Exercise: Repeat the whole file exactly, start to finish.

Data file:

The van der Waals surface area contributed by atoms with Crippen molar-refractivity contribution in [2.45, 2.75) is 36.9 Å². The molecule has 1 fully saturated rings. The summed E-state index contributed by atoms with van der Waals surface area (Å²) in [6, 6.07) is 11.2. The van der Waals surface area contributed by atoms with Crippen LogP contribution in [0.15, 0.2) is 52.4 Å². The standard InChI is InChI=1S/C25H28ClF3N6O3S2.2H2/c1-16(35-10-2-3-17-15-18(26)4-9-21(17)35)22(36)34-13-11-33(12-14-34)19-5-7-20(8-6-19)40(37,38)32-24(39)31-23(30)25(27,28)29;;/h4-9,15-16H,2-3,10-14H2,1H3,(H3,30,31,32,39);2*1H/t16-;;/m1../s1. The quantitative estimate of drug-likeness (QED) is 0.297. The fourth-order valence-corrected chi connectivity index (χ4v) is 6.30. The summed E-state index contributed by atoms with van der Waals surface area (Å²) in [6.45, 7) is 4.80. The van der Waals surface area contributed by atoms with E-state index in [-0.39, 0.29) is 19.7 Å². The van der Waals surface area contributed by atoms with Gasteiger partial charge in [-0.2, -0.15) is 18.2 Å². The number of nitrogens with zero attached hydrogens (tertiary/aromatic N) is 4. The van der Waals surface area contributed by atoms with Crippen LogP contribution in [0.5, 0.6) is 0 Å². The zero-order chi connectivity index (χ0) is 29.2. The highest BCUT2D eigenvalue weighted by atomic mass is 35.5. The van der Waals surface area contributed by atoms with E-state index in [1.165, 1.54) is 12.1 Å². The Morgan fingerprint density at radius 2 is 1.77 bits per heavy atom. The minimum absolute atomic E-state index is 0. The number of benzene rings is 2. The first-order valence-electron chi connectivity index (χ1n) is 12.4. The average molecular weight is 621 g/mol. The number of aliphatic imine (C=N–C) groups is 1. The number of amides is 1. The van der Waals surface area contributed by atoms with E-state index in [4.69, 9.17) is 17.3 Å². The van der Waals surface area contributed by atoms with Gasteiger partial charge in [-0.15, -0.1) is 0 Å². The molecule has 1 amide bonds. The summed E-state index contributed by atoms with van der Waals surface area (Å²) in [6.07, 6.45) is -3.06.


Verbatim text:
The van der Waals surface area contributed by atoms with Crippen molar-refractivity contribution in [2.45, 2.75) is 36.9 Å². The molecule has 1 fully saturated rings. The summed E-state index contributed by atoms with van der Waals surface area (Å²) in [6, 6.07) is 11.2. The van der Waals surface area contributed by atoms with Crippen LogP contribution in [0.15, 0.2) is 52.4 Å². The standard InChI is InChI=1S/C25H28ClF3N6O3S2.2H2/c1-16(35-10-2-3-17-15-18(26)4-9-21(17)35)22(36)34-13-11-33(12-14-34)19-5-7-20(8-6-19)40(37,38)32-24(39)31-23(30)25(27,28)29;;/h4-9,15-16H,2-3,10-14H2,1H3,(H3,30,31,32,39);2*1H/t16-;;/m1../s1. The quantitative estimate of drug-likeness (QED) is 0.297. The fourth-order valence-corrected chi connectivity index (χ4v) is 6.30. The summed E-state index contributed by atoms with van der Waals surface area (Å²) in [6.45, 7) is 4.80. The van der Waals surface area contributed by atoms with E-state index in [-0.39, 0.29) is 19.7 Å². The van der Waals surface area contributed by atoms with Gasteiger partial charge in [-0.2, -0.15) is 18.2 Å². The number of nitrogens with zero attached hydrogens (tertiary/aromatic N) is 4. The van der Waals surface area contributed by atoms with Crippen LogP contribution in [0.5, 0.6) is 0 Å². The zero-order chi connectivity index (χ0) is 29.2. The highest BCUT2D eigenvalue weighted by atomic mass is 35.5. The van der Waals surface area contributed by atoms with E-state index in [1.165, 1.54) is 12.1 Å². The Morgan fingerprint density at radius 2 is 1.77 bits per heavy atom. The minimum absolute atomic E-state index is 0. The number of benzene rings is 2. The first-order valence-electron chi connectivity index (χ1n) is 12.4. The average molecular weight is 621 g/mol. The number of aliphatic imine (C=N–C) groups is 1. The number of amides is 1. The van der Waals surface area contributed by atoms with E-state index in [4.69, 9.17) is 17.3 Å². The van der Waals surface area contributed by atoms with Gasteiger partial charge in [-0.15, -0.1) is 0 Å². The molecule has 1 amide bonds. The summed E-state index contributed by atoms with van der Waals surface area (Å²) in [6.07, 6.45) is -3.06.